Most people seem to agree that public education should in some way prepare kids to be productive members of society. In fact, many of the schools with which I’m familiar actually have similar wording as a part of their mission statement, and I see that the initial direction of the re-authorization of ESEA at the federal level, includes language about graduating students that are college and career ready.
I too, think it makes sense to graduate students who are career or college ready but believe our current system is not designed to deliver this order. Below are 5 major barriers to schools actually delivering on the expectations that students graduate career ready.
1. In most, if not all states, the current financial system is based around time not learning. In fact, the very issue of funding is often predicated upon a randomly selected day or time-frame upon which the student count and the amount of time they are being served is quantified to calculate funding for the year.
2. There is a disconnect between what is measured in schools and what is required in the work place. The current accountability systems in schools are designed to measure isolated academic skills, and generally speaking, they are based on producing a single right answer. However, persons in the work force are called upon to access, analyze and apply information to solve both predictable and unpredictable real world problems.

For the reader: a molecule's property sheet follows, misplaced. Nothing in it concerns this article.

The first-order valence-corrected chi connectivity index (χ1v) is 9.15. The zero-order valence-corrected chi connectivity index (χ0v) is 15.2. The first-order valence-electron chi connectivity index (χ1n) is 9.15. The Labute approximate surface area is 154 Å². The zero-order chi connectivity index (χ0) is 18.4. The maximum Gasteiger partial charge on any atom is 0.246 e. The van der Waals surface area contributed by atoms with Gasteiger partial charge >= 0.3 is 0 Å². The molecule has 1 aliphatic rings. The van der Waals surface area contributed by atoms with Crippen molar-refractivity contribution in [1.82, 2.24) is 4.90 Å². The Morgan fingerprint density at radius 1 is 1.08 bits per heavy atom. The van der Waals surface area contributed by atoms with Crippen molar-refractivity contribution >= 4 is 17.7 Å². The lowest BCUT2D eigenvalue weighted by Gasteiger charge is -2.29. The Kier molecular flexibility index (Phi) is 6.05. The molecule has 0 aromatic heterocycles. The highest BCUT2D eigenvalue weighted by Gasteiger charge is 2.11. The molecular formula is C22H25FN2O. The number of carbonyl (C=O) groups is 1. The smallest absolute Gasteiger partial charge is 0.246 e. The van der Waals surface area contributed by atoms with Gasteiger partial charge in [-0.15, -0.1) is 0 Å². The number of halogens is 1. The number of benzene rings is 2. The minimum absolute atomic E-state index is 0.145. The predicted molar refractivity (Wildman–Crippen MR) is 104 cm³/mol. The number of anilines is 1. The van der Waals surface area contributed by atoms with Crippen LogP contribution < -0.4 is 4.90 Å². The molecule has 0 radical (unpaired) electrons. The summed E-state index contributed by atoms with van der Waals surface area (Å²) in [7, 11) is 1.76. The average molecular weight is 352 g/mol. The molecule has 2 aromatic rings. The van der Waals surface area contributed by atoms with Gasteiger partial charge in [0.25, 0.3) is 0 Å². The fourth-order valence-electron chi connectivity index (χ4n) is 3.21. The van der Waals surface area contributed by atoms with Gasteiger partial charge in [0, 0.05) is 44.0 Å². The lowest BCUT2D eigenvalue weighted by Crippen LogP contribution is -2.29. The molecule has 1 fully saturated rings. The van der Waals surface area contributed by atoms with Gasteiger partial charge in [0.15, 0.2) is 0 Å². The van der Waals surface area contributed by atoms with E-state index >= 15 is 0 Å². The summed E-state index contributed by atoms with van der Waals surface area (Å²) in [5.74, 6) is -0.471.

3. Well-designed systems to keep schools operating like well-oiled machines may actually hinder innovation and stifle efforts to authentically engage students in their learning. For example, at the high school level, students have a prescribed number of Carnegie Units they must earn in isolated content areas if they want to graduate with a diploma. Furthermore, because schools are required to hire teachers with specific certifications matched to these content areas, common wisdom has lead to mass delivery to groups of students as the most efficient (although perhaps, not necessarily the most effective) delivery method. (For an interesting perspective on an alternative delivery method that can be initiated within the confines of the existing system, check out this panel discussion on Project Based Learning.)
4. Educational decisions are sometimes made for reasons other than sound educational practice. For example, the need for custodial daycare causes schools to make educational design decisions around the need to ‘house’ all kids during what has become standard school operating hours/days, rather than designing the system around learning needs. (For an interesting discussion on 4-Day School Week’s, check out these resources.)
5. Even if kids are lucky enough to have adults in the school system help them access career decision making tools to refine their career choice, their class schedules look pretty much like they would without any knowledge about what career path they’d like to pursue.